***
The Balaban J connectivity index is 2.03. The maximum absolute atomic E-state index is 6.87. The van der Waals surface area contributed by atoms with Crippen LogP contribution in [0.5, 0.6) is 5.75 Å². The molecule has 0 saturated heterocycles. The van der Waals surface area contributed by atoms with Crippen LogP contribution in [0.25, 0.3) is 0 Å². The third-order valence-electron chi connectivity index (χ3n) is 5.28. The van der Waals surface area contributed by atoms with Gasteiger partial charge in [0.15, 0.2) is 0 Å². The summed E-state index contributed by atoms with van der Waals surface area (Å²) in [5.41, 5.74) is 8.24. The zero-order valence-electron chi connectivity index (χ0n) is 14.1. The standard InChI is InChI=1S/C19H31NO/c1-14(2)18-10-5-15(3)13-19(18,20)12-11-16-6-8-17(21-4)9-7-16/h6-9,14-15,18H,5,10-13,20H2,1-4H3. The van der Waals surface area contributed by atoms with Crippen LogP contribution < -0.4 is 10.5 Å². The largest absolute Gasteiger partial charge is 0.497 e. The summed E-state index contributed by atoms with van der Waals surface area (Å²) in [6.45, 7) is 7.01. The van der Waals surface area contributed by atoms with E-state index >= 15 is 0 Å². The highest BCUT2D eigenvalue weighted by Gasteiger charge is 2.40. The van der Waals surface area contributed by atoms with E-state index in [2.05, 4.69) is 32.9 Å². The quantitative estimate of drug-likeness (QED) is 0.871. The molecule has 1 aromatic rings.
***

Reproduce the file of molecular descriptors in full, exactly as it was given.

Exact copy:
The Balaban J connectivity index is 2.03. The maximum absolute atomic E-state index is 6.87. The van der Waals surface area contributed by atoms with Crippen LogP contribution in [0.5, 0.6) is 5.75 Å². The molecule has 0 saturated heterocycles. The van der Waals surface area contributed by atoms with Crippen LogP contribution in [0.25, 0.3) is 0 Å². The third-order valence-electron chi connectivity index (χ3n) is 5.28. The van der Waals surface area contributed by atoms with Gasteiger partial charge in [0.15, 0.2) is 0 Å². The summed E-state index contributed by atoms with van der Waals surface area (Å²) in [5.41, 5.74) is 8.24. The zero-order valence-electron chi connectivity index (χ0n) is 14.1. The standard InChI is InChI=1S/C19H31NO/c1-14(2)18-10-5-15(3)13-19(18,20)12-11-16-6-8-17(21-4)9-7-16/h6-9,14-15,18H,5,10-13,20H2,1-4H3. The van der Waals surface area contributed by atoms with Crippen LogP contribution < -0.4 is 10.5 Å². The largest absolute Gasteiger partial charge is 0.497 e. The summed E-state index contributed by atoms with van der Waals surface area (Å²) in [6.45, 7) is 7.01. The van der Waals surface area contributed by atoms with E-state index >= 15 is 0 Å². The highest BCUT2D eigenvalue weighted by Gasteiger charge is 2.40. The van der Waals surface area contributed by atoms with E-state index in [2.05, 4.69) is 32.9 Å². The quantitative estimate of drug-likeness (QED) is 0.871. The molecule has 1 aromatic rings.